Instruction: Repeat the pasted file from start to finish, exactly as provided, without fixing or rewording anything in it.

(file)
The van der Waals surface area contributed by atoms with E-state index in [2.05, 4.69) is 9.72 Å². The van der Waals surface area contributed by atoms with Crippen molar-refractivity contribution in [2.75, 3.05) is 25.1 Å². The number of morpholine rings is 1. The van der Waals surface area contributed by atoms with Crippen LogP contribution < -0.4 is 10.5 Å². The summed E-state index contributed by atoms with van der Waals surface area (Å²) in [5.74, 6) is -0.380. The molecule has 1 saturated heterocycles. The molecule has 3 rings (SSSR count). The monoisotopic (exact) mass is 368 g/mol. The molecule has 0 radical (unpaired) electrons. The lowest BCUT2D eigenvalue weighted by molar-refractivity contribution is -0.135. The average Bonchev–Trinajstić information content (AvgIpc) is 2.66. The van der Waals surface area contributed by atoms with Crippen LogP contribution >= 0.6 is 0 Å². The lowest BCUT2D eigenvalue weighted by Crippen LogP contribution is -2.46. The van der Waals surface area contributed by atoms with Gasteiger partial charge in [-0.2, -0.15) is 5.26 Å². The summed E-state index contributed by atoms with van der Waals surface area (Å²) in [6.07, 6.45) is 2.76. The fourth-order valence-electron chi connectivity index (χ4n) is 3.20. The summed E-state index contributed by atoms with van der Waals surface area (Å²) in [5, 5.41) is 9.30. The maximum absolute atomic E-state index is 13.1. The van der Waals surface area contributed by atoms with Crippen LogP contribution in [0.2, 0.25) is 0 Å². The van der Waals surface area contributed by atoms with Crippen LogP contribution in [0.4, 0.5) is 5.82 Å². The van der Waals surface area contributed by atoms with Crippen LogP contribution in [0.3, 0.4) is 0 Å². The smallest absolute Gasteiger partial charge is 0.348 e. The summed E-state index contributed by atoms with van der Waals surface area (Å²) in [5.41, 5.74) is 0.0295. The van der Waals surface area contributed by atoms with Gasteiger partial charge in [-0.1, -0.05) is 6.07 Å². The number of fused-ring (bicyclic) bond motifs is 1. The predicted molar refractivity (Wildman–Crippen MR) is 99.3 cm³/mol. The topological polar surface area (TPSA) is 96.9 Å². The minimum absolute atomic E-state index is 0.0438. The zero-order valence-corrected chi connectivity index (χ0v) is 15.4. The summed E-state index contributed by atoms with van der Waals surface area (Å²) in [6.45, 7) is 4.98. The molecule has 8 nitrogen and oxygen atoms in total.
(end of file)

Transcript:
The van der Waals surface area contributed by atoms with E-state index in [2.05, 4.69) is 9.72 Å². The van der Waals surface area contributed by atoms with Crippen molar-refractivity contribution in [2.75, 3.05) is 25.1 Å². The number of morpholine rings is 1. The van der Waals surface area contributed by atoms with Crippen LogP contribution < -0.4 is 10.5 Å². The summed E-state index contributed by atoms with van der Waals surface area (Å²) in [5.74, 6) is -0.380. The molecule has 1 saturated heterocycles. The molecule has 3 rings (SSSR count). The monoisotopic (exact) mass is 368 g/mol. The molecule has 0 radical (unpaired) electrons. The lowest BCUT2D eigenvalue weighted by molar-refractivity contribution is -0.135. The average Bonchev–Trinajstić information content (AvgIpc) is 2.66. The van der Waals surface area contributed by atoms with Crippen LogP contribution >= 0.6 is 0 Å². The lowest BCUT2D eigenvalue weighted by Crippen LogP contribution is -2.46. The van der Waals surface area contributed by atoms with Gasteiger partial charge in [-0.2, -0.15) is 5.26 Å². The summed E-state index contributed by atoms with van der Waals surface area (Å²) in [6.07, 6.45) is 2.76. The fourth-order valence-electron chi connectivity index (χ4n) is 3.20. The summed E-state index contributed by atoms with van der Waals surface area (Å²) in [5, 5.41) is 9.30. The maximum absolute atomic E-state index is 13.1. The van der Waals surface area contributed by atoms with Crippen LogP contribution in [0.2, 0.25) is 0 Å². The van der Waals surface area contributed by atoms with Crippen LogP contribution in [0.4, 0.5) is 5.82 Å². The van der Waals surface area contributed by atoms with Crippen LogP contribution in [0.3, 0.4) is 0 Å². The smallest absolute Gasteiger partial charge is 0.348 e. The summed E-state index contributed by atoms with van der Waals surface area (Å²) in [5.41, 5.74) is 0.0295. The van der Waals surface area contributed by atoms with Gasteiger partial charge in [-0.1, -0.05) is 6.07 Å². The number of fused-ring (bicyclic) bond motifs is 1. The predicted molar refractivity (Wildman–Crippen MR) is 99.3 cm³/mol. The topological polar surface area (TPSA) is 96.9 Å². The minimum absolute atomic E-state index is 0.0438. The zero-order valence-corrected chi connectivity index (χ0v) is 15.4. The summed E-state index contributed by atoms with van der Waals surface area (Å²) in [6.45, 7) is 4.98. The molecule has 8 nitrogen and oxygen atoms in total.